Drive for mandatory use of condoms in porn

November 12, 2013
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Remember that night in the bar when your courage, fueled by intoxicating beverages, turned you into that womanizing Casanova you deeply wished you really were? That night when your swagger and wit eventually landed you a gorgeous fox in bed? However, you probably knew subconsciously that this was not on the cards when the evening began so you didn’t bother packing protection. Instead you spent a few awkward moments over a glass of wine before you called a cab and went home.

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This is not an uncommon scenario and it can happen to the best of men, and women. With a sudden outbreak of HIV in the California porn industry, a campaign to enforce condom use is currently well under way. Derrick Burts, a former actor in the adult entertainment industry, found out three years ago that he was infected with HIV. He now spearheads the drive for mandatory condom use in the industry.

Say it with rubber

Pornographers oppose the proposed changes saying HIV infections aren’t work related, but rather stem from off set activities. They also say the use of condoms would ruin the fantasy and ultimately sales. Furthermore, there are safeguards installed to protect actors in the shape of regular blood tests and health screenings.

Those opposing mandatory condom use in porn also cite other problems such as chafing due to prolonged penetration, causing discomfort for women and making it harder for men to stay, well, hard, and adding again that consumers apparently prefer to watch non-condom flicks.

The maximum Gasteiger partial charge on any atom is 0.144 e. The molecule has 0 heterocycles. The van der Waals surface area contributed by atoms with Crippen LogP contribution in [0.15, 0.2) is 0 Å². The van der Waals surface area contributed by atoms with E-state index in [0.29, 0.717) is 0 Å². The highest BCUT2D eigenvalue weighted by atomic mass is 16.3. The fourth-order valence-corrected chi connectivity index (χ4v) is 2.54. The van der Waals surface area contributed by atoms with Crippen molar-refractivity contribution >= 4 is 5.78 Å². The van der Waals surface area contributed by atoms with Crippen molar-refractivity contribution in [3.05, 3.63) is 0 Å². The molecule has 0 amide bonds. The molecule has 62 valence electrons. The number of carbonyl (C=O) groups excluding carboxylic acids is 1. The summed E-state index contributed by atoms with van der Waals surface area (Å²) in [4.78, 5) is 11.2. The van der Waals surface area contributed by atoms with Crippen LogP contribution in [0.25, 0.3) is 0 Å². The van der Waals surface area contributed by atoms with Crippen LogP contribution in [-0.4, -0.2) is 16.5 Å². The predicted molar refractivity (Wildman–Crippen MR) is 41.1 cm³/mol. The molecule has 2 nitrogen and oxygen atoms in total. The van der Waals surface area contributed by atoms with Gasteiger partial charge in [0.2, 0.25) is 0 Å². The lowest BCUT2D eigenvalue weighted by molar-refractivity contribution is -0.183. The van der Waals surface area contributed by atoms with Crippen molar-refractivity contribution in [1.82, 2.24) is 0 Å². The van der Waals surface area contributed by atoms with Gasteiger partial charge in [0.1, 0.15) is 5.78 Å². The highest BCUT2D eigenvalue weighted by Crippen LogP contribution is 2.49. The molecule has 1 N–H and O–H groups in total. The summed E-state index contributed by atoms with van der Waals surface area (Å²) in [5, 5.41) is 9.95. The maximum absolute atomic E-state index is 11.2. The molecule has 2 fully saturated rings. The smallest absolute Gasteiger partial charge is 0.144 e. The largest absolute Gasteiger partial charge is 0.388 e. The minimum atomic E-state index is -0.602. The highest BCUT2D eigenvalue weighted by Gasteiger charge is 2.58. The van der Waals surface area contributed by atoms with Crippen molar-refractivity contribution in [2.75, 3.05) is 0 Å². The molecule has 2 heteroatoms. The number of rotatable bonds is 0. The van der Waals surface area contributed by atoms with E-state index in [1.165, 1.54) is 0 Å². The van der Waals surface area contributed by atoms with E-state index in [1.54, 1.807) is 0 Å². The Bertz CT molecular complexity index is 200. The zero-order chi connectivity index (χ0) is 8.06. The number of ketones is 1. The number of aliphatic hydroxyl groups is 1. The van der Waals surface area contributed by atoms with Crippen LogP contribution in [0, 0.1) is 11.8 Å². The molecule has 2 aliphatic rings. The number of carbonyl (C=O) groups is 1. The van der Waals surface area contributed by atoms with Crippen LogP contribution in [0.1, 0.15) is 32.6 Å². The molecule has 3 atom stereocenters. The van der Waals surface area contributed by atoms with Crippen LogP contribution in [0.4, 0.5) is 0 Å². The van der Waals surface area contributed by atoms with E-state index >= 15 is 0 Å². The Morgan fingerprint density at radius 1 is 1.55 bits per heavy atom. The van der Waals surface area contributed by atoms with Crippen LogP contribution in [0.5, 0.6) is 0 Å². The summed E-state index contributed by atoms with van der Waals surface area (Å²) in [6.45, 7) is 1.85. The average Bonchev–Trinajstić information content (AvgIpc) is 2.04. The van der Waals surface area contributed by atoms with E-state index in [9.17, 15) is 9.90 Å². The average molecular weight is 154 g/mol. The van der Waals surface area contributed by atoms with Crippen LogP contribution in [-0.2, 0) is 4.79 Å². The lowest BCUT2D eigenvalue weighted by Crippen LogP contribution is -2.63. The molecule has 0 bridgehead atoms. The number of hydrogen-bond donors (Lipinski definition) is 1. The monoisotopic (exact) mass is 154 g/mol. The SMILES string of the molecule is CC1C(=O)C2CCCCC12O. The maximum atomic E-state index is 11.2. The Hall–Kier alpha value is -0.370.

When a 29-year-old porn actress went public in August 2013, the industry’s advocacy group, the Free Speech Coalition, decided to halt all film production for a week while other actors were tested. But soon after filming resumed, a male actor linked to the 29-year-old announced via Twitter that he had also tested positive for HIV.

“Drumroll please!! I’m 32 years old and I’m HIV positive. Acute HIV, which means I recently was infected. For that I am blessed,” @Rod_Daily wrote.

Several production companies have decided to move their operations from the LA county that would be affected by the new law, and say they will leave California altogether if the law should become state-wide. But Immoral Productions have decided to stick around and say they started shooting condom-only scenes much earlier this year.

One of its producers, Dan Leal, said it was tougher on the performers because condoms are designed for “normal sex, which tend to last for a few minutes,” rather than “porn sex, which could last well over an hour in a single scene and require up to 10 condoms.” He added that he still opposes the law and believes that regular screening and blood tests are better methods to keep HIV at bay in the industry.

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